- Publisher / Year
- Akademische Druck- u. Verlagsanstalt (ADEVA) – Graz, 1970
Biblioteca Nazionale Centrale di Firenze (Florence, Italy)
Documents from the early days of Spanish colonization not only provide valuable information about cultures that were quickly going extinct, but also about the persepctive of the conquerors. The Codex Magliabechiano is jut such a manuscript and is an important source on the ceremonial dress and rituals of the indigenous population of Mexico. It features elaborate illustrations with topics as diverse as coats, gods, and alcoholic drinks.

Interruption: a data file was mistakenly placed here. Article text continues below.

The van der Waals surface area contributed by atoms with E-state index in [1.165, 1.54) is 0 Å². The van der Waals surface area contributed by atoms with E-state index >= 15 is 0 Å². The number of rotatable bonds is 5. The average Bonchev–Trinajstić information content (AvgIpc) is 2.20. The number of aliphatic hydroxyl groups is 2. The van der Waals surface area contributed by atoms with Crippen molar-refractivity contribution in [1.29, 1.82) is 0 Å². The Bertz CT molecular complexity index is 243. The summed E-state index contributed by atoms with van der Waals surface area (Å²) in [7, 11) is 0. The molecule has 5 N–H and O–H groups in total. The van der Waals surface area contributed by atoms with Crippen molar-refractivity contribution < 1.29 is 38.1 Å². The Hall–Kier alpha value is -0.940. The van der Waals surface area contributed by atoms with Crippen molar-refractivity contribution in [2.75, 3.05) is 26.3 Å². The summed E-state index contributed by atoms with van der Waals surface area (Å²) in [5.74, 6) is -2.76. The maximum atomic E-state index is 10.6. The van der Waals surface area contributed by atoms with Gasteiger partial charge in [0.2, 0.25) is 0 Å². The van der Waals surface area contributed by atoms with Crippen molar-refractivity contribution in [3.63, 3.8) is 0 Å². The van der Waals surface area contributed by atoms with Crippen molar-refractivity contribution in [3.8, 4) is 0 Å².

The Codex Magliabechiano comes to us from the library of Antonio de Marco Magliabechi and is one of a number of post-Columbian Mexican illuminated manuscripts from around the middle of the 16th century. A calendar of religious knowledge is shown in the characteristic broken style of the early colonial age and is painted on European paper. The precious value of this manuscript comes from the inclusion of a detailed Spanish commentary. The patterns of ceremonial coats are illustrated and followed by a depiction of the 20 symbols of days and a calendar cycle of 52 years. Included in this are a series of monthly celebrations. Pulque (an alcoholic drink from the maguey plant) and the gods of the dead, mountains, and rain are all elaborately illustrated; as well as ritual celebrations of the dead and healing of the sick. Finally worth mentioning is the presentation of the four divinities whose costumes formed a part of a Mexican gift to Cortes in 1519.